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How to Read a Book a Week

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Yep, I finally did it. I read over a book a week all of the past year.

More than that -- I never fell behind or stopped. I was always ahead of schedule for the entire year. So now, this coming year, guess what? I'd like you to do the same. Here's how.

Why in God's Name You Would Want To Do This?

It feels awesome. It gives you an amazing number of ideas. It helps you think more thoroughly. It's better than TV and even the Internet. It makes you understand the world more. It is a building block towards a habit of completion. Did I mention it feels awesome?

... whatever, just do it already.

Why One a Week?

First of all, why so many, why not just "read more books"? I'd argue that setting a massive goal, something crazy like one a week, actually helps. To make a comparison, the body reacts strongly to large wounds, expending significant energy to heal them. Small wounds, it doesn't think much of, which means they can sometimes take longer to heal. So setting a massive goal will make you take it seriously.

So, that's first. Make your goal massive and unreasonable so that you freak out a little.

One Day at a Time

The average book I read was maybe 250-300 pages. Some were larger, some were smaller. I broke this down to 40 pages a day, which I read early on so I can get it over with. It's an easy, manageable goal, which doesn't seem nearly so daunting as 52 books in a year. This is critical to managing your emotional state, making it feel like it's totally reasonable.

Make It a Routine and Stack It

I have a habit right now of getting up, showering, etc., and then going out for breakfast every morning, sitting at counter at the same restaurant, and drinking coffee until I've read my 40 pages.

Why do I do it like this? Because I know that I'm kind of weak-willed. I'm betting you can admit this about yourself too, and doing so will help you set everything into its proper place.

Oh, and a #protip: Set it up early in the day, as early as possible. Like The Artist's Way's morning pages and Twyla Tharp's exercise regimen (in The Creative Habit: Learn It and Use It for Life), it must occur early or we will put it off. This is the same with every habit -- you must chain them together for them to work.

Use Every Moment

If you have a commute, use it. If you have a lunch break, use that. This is something I'm just figuring out, but the ability to whip out your book quickly and read two pages will help you out significantly, especially in getting ahead, which will be your biggest asset and give you a rewarding feeling. Further, getting ahead will help you take your time with the hard books that are really dense and worth taking time on.

It's OK to Give Up... Kind Of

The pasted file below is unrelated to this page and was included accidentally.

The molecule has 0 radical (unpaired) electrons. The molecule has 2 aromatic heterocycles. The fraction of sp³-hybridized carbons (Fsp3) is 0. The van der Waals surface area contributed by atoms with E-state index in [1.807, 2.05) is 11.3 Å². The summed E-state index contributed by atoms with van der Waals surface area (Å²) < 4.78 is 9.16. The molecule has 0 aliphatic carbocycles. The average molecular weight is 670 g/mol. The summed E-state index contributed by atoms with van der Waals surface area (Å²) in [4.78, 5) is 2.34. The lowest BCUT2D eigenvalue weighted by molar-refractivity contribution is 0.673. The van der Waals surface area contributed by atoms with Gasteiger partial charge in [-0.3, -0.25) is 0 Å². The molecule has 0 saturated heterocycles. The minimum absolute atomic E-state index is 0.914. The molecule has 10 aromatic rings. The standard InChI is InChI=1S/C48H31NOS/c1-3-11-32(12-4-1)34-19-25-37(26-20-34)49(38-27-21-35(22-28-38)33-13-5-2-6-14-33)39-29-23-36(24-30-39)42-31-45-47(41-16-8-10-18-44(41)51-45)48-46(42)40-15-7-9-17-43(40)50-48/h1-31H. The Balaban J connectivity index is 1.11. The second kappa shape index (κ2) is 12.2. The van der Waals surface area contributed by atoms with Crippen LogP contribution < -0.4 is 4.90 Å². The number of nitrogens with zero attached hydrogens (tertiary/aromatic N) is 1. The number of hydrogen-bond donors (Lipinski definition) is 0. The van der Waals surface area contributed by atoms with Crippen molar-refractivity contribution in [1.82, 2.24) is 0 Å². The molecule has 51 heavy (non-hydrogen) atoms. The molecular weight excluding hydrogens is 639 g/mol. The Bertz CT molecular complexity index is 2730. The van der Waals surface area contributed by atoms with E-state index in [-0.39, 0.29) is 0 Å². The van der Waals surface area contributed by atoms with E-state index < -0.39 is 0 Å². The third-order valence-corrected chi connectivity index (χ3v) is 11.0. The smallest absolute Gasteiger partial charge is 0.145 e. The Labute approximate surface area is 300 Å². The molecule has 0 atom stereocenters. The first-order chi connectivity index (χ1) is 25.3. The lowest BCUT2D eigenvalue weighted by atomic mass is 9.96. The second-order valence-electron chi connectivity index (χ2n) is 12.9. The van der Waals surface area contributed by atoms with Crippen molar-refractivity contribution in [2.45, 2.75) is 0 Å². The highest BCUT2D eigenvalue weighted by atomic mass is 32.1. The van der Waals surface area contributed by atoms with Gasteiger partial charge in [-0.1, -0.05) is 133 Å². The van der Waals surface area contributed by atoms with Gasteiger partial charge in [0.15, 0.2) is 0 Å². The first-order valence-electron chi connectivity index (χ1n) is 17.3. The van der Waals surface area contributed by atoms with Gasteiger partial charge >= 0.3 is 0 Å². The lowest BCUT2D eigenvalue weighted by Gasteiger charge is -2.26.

If something sucks (or feels tough), it's OK give up on it -- for now. You can do this when you're ahead of schedule and it won't screw with you too badly, and then you can go back to that book every little while until you finish it.

I did this a number of times this year, which means the number of books I started was probably in the 60-65 range (I finished 54.)

It's OK to Cheat

Is your deadline closing on you, and you feel you may fall behind? Holy crap! Ok, it's time to cheat. Choose a quick book and read it, something you may have read before, enjoy a lot, and can breeze through.

"This is cheating," you may say. I would agree. But the short term cheating to help yourself succeed in the long run on this goal is more important than hard-headed idea that every book you read has to be frikkin War and Peace. It doesn't. This is to enrich your life, not to make you feel like crap.

By the way, even small books can be incredible. This year, I read the following books that were small but awesome: The Dip, The Little Red Book of Selling, The Five Secrets You Must Discover Before You Die, Man's Search For Meaning, Vagabonding, and Of the Dawn of Freedom.

Never Fall Behind

Never "owe yourself one" or deduct from the bank account, saying you'll get back to it later. Your weekly deadline will help you stay on track, but falling behind may make you feel helpless and make you consider giving up. You have to control your emotional state from dropping to this level, where you feel it's hopeless, etc., and you do that by always being ahead of schedule.

In Conclusion

Reading has made me a much better, more complete, and happier person. All the world's wisdom is contained in books- most of it is not on the Internet or known by people in your social group, so this can really help you expand, if you let it. So start today.

All the best in the coming year to you.

Julien Smith is the CEO of Breather and a New York Times bestselling author of The Flinch and Trust Agents. Visit his blog for more entries like this one: inoveryourhead.net